What a good buy the old Zeiss Ikon is proving to be. As a walkabout camera it takes a bit of beating - fairly lightweight, compact when folded and capable of producing very nice results from its (one!) 75mm Tessar lens.
I've been using it a lot more than I thought I would and loving every minute with it. Being a rangefinder, it gives me pretty much the same problem as all other rangefinders: it's difficult seeing the field of view with glasses on. My method is to focus with specs on and then take them off for the final, somewhat blurry, composition.
I'm hoping this lack of clarity at the vital moment of releasing the shutter is responsible for the bloody annoying left-leaning tilt I'm still getting. The pics on this page weren't too bad from that point of view but the latest film I've developed from the Super Ikonta - I'll post some results in a few days - had some hellish horizons. What makes it worse was that I was making a real effort to keep the horizons level! Maybe one leg has suddenly become shorter than the other, or something.
The first pic at the top is another view of Forter Castle in Glenisla. You'll maybe recognise it from a couple of similar pics I've posted previously. This is my first medium format shot of it and the snow makes it a little different from the others.
This (above) is an early morning shot I took just north of Dundee. It was a little frosty, one of those hard, crisp days that make life worthwhile in the middle of winter. The light was lovely and I hid the sun behind the tree to stop it dominating the scene. There's a dry stone dyke nearby that I climbed over whilst on the hunt for other pics. Here's what I found:
There was a full set of clubs in the bag and some balls. Bizarre. I know that secondhand golf clubs don't have a great value these days but chucking them over a wall instead of selling them or giving them away is just weird. Maybe the owner had just had the round from hell and his temper got the better of him. They're probably still there as there aren't too many of us dyke hurdlers around.
Reminds me of a story about a well-known, club-throwing pro from the 1950s and '60s called Tommy "Thunder" Bolt. It was the last hole of a difficult round and Bolt had a second shot of about 120 yards to the pin. His caddy handed him a 1 iron. "What the hell are you giving me a 1 iron for," asked an angry Bolt. "It's the only club we've got left, boss," was the reply. Incidentally, Bolt grumbled away to the ripe old age of 92, "nursing his wrath to keep it warm", to mis-quote Burns.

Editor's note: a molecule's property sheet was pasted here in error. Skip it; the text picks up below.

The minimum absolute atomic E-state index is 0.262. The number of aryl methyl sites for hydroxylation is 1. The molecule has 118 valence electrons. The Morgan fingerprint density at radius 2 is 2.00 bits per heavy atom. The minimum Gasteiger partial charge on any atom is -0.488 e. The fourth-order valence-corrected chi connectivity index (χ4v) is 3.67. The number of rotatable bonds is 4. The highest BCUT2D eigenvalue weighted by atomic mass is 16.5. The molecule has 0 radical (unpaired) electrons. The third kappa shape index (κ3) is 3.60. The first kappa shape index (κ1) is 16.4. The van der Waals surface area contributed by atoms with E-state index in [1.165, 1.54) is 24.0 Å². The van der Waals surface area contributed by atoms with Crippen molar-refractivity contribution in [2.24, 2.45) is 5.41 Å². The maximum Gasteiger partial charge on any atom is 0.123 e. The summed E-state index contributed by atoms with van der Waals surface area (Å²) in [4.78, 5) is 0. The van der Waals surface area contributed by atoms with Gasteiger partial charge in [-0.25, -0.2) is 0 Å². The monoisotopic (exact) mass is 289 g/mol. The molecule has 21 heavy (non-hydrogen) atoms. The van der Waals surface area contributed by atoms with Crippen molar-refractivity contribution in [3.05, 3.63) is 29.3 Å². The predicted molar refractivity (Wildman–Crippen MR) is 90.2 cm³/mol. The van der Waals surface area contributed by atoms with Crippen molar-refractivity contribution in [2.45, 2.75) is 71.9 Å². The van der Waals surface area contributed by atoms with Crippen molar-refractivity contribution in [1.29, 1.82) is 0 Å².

On the way home from Glenisla we stumbled across one of those dreich, dismal shots I like. Doesn't look too hospitable, does it? I love these scenes - the puddle makes a more interesting foreground than a ploughed field and the low-lying cloud on the hills adds a bit of mystery and moodiness. Looking at these pics must make you think I'm some sort of intrepid hill walker but they were all taken no more than 20 yards from the car.
Another shot from the Glenisla trip, a nice, gentle one this time. Not much to say about this except that I didn't even have to walk 20 yards - I was leaning on the bonnet.
The final Glenisla pic. Come to think of it, I had to park the car and walk about 50 yards up the road for this one so maybe that does qualify me as a hill walker or rambler or something. The light was going a bit by the time I took it and the branches were doing their best to stop what light there was reaching the ground. I was leaning on a fence post for extra support.
The shutter speed was around 1/30th - probably hand-holdable with the Super Ikonta without the support. There's not enough depth of field for front to back sharpness but I like the overall mood of this one. I can just see a fairy prancing about in the snow. Or maybe that was me making my way back to the car...